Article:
Lecture - 16 - May 6th

Lecture - 16 - May 6th - MIDTERM 2 - MONDAY MAY 9TH 45...

Info iconThis preview shows pages 1–9. Sign up to view the full content.

View Full Document Right Arrow Icon
MIDTERM 2 - MONDAY MAY 9TH 45 questions The exam covers everything SINCE the last midterm: chapter 6 ( sensation and perception ) , chapter 7 ( learning ) , chapter 8 ( memory ) and the chapter 9 ( only “thinking” parts - pages 369 - 382 ) . Remember to bring questions #6 - 9 to the exam ( 2 will be chosen to hand in for grading ) There are half - a - dozen or so questions that refer directly to experiments. So knowing experimenters’ names, what they did and found, and ( if applicable ) what principle the results support would be a good idea. Remember to bring the big pink scantron!
Background image of page 1

Info iconThis preview has intentionally blurred sections. Sign up to view the full version.

View Full DocumentRight Arrow Icon
Chapter 9 COGNITION
Background image of page 2
COGNITION Cognition refers to all mental activities associated with thinking, knowing, remembering and communicating.
Background image of page 3

Info iconThis preview has intentionally blurred sections. Sign up to view the full version.

View Full DocumentRight Arrow Icon
CONCEPT FORMATION AND CATEGORIZATION To help us think about and deal with the world we use concepts - a mental category of similar objects, events, ideas or people - which are in turn organized into category hierarchies.
Background image of page 4
How do we form our concepts? 1. Classical ( Defnitional ) View An instance is classiFed as belonging to a category if it possess certain necessary and su cient features. A Fgure with three straight lines and three angles. CONCEPT FORMATION AND CATEGORIZATION Illustration - Triangles What is a triangle?
Background image of page 5

Info iconThis preview has intentionally blurred sections. Sign up to view the full version.

View Full DocumentRight Arrow Icon
How do we form our concepts? CONCEPT FORMATION AND CATEGORIZATION Illustration - Birds What is a bird? 2. Probabilistic ( Prototypical ) View An instance is classiFed as belonging to a category if the similarity between the instance and category is above some critical threshold. An animal that has feathers, a beak, wings, and can ±y. People seem to use prototypes for classiFcation often: for example, people more quickly classify a robin as a bird than a penguin as a bird.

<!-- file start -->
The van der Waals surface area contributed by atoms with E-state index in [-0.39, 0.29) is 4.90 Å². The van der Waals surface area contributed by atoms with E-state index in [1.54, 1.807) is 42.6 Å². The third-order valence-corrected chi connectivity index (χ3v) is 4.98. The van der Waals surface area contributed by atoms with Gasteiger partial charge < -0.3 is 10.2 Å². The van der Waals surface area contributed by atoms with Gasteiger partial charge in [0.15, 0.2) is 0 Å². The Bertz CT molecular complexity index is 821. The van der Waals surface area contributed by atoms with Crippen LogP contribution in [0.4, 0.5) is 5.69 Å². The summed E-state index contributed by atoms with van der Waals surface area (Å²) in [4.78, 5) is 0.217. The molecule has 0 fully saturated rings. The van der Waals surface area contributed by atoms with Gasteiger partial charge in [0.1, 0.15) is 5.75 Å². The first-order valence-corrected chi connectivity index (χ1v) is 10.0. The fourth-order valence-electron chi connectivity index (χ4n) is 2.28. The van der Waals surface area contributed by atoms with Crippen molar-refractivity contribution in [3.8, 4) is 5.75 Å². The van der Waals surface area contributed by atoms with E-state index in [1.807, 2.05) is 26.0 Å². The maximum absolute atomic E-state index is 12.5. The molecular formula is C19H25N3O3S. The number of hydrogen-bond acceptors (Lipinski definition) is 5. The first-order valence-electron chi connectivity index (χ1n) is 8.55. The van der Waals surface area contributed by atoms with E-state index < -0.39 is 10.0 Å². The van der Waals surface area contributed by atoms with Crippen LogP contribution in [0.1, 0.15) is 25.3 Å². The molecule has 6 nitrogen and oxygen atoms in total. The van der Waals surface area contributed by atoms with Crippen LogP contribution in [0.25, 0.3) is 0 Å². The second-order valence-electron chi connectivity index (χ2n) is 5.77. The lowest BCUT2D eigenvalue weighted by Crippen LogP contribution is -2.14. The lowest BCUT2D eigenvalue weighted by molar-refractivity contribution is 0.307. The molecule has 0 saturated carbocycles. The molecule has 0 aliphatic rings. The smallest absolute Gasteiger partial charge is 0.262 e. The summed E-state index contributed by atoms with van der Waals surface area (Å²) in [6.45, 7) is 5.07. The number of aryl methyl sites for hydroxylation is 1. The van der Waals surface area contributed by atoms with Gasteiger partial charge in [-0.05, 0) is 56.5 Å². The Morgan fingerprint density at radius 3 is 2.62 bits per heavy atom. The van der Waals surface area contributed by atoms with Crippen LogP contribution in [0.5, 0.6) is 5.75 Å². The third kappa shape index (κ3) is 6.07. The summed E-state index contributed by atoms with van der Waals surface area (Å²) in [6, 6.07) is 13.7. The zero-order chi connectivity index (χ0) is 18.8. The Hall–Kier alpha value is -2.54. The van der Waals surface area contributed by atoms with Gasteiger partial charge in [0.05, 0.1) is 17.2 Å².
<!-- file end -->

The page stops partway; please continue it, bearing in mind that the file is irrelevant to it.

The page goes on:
Background image of page 6
USING CONCEPTS TO MAKE DECISIONS There are two basic ways to solve a problem or make a decision: 1. Use of an Algorithm A systematic approach that exhausts all possibilities to arrive at a solution. Tends to be slow but accurate. Y P L O S O H C Y G We could apply an algorithm in which we try each letter in each location - but there are some 907, 200 permutations!
Background image of page 7

Info iconThis preview has intentionally blurred sections. Sign up to view the full version.

View Full DocumentRight Arrow Icon
There are two basic was to solve a problem or make a decision: 2. Use of a Heuristic A short - cut approach that allows us to solve problems and make decisions more e ciently. Tends to be fast but more error
Background image of page 8
Image of page 9
This is the end of the preview. Sign up to access the rest of the document.

Page1 / 25

Lecture - 16 - May 6th - MIDTERM 2 - MONDAY MAY 9TH 45...

This preview shows document pages 1 - 9. Sign up to view the full document.

View Full Document Right Arrow Icon
Ask a homework question - tutors are online